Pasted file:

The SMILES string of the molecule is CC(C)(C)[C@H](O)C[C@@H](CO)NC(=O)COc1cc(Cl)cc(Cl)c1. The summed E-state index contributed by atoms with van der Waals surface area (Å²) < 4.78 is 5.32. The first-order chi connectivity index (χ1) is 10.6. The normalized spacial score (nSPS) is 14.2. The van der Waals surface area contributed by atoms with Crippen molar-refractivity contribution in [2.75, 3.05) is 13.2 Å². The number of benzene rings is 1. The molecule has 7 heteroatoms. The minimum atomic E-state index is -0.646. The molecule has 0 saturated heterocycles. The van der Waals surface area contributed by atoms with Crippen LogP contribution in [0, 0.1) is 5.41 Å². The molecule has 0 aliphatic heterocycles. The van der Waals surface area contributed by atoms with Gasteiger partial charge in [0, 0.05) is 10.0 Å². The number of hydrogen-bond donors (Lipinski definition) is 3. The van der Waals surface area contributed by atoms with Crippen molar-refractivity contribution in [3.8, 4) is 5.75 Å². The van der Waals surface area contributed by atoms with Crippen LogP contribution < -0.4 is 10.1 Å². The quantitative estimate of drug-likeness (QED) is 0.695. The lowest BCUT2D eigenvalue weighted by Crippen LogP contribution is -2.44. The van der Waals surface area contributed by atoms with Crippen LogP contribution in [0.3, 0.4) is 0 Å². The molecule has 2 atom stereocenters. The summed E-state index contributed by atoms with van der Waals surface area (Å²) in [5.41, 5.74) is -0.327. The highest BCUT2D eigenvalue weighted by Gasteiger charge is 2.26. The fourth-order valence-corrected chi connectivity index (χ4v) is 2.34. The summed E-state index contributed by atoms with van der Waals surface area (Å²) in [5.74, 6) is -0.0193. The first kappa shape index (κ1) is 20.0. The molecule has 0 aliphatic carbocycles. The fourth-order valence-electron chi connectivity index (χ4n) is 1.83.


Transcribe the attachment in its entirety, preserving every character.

The SMILES string of the molecule is CC(C)(C)[C@H](O)C[C@@H](CO)NC(=O)COc1cc(Cl)cc(Cl)c1. The summed E-state index contributed by atoms with van der Waals surface area (Å²) < 4.78 is 5.32. The first-order chi connectivity index (χ1) is 10.6. The normalized spacial score (nSPS) is 14.2. The van der Waals surface area contributed by atoms with Crippen molar-refractivity contribution in [2.75, 3.05) is 13.2 Å². The number of benzene rings is 1. The molecule has 7 heteroatoms. The minimum atomic E-state index is -0.646. The molecule has 0 saturated heterocycles. The van der Waals surface area contributed by atoms with Crippen LogP contribution in [0, 0.1) is 5.41 Å². The molecule has 0 aliphatic heterocycles. The van der Waals surface area contributed by atoms with Gasteiger partial charge in [0, 0.05) is 10.0 Å². The number of hydrogen-bond donors (Lipinski definition) is 3. The van der Waals surface area contributed by atoms with Crippen molar-refractivity contribution in [3.8, 4) is 5.75 Å². The van der Waals surface area contributed by atoms with Crippen LogP contribution < -0.4 is 10.1 Å². The quantitative estimate of drug-likeness (QED) is 0.695. The lowest BCUT2D eigenvalue weighted by Crippen LogP contribution is -2.44. The van der Waals surface area contributed by atoms with Crippen LogP contribution in [0.3, 0.4) is 0 Å². The molecule has 2 atom stereocenters. The summed E-state index contributed by atoms with van der Waals surface area (Å²) in [5.41, 5.74) is -0.327. The highest BCUT2D eigenvalue weighted by Gasteiger charge is 2.26. The fourth-order valence-corrected chi connectivity index (χ4v) is 2.34. The summed E-state index contributed by atoms with van der Waals surface area (Å²) in [5.74, 6) is -0.0193. The first kappa shape index (κ1) is 20.0. The molecule has 0 aliphatic carbocycles. The fourth-order valence-electron chi connectivity index (χ4n) is 1.83.